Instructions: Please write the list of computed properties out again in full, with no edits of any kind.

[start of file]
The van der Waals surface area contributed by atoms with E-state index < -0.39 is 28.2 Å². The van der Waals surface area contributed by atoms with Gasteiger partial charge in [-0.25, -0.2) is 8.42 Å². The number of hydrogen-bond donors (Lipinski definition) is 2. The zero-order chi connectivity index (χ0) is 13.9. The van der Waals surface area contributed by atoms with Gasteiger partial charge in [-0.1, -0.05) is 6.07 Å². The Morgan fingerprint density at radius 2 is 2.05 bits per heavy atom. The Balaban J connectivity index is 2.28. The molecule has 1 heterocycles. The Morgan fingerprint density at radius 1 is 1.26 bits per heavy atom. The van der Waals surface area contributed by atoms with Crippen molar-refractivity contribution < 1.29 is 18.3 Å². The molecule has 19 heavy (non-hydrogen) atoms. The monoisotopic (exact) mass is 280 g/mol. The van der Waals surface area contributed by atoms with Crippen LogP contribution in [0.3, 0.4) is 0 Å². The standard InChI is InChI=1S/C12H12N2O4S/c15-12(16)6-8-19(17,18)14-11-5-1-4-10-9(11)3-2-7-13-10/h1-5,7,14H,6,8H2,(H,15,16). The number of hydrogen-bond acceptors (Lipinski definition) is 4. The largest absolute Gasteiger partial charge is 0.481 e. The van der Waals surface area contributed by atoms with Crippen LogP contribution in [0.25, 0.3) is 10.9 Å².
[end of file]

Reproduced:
The van der Waals surface area contributed by atoms with E-state index < -0.39 is 28.2 Å². The van der Waals surface area contributed by atoms with Gasteiger partial charge in [-0.25, -0.2) is 8.42 Å². The number of hydrogen-bond donors (Lipinski definition) is 2. The zero-order chi connectivity index (χ0) is 13.9. The van der Waals surface area contributed by atoms with Gasteiger partial charge in [-0.1, -0.05) is 6.07 Å². The Morgan fingerprint density at radius 2 is 2.05 bits per heavy atom. The Balaban J connectivity index is 2.28. The molecule has 1 heterocycles. The Morgan fingerprint density at radius 1 is 1.26 bits per heavy atom. The van der Waals surface area contributed by atoms with Crippen molar-refractivity contribution < 1.29 is 18.3 Å². The molecule has 19 heavy (non-hydrogen) atoms. The monoisotopic (exact) mass is 280 g/mol. The van der Waals surface area contributed by atoms with Crippen LogP contribution in [0.3, 0.4) is 0 Å². The standard InChI is InChI=1S/C12H12N2O4S/c15-12(16)6-8-19(17,18)14-11-5-1-4-10-9(11)3-2-7-13-10/h1-5,7,14H,6,8H2,(H,15,16). The number of hydrogen-bond acceptors (Lipinski definition) is 4. The largest absolute Gasteiger partial charge is 0.481 e. The van der Waals surface area contributed by atoms with Crippen LogP contribution in [0.25, 0.3) is 10.9 Å².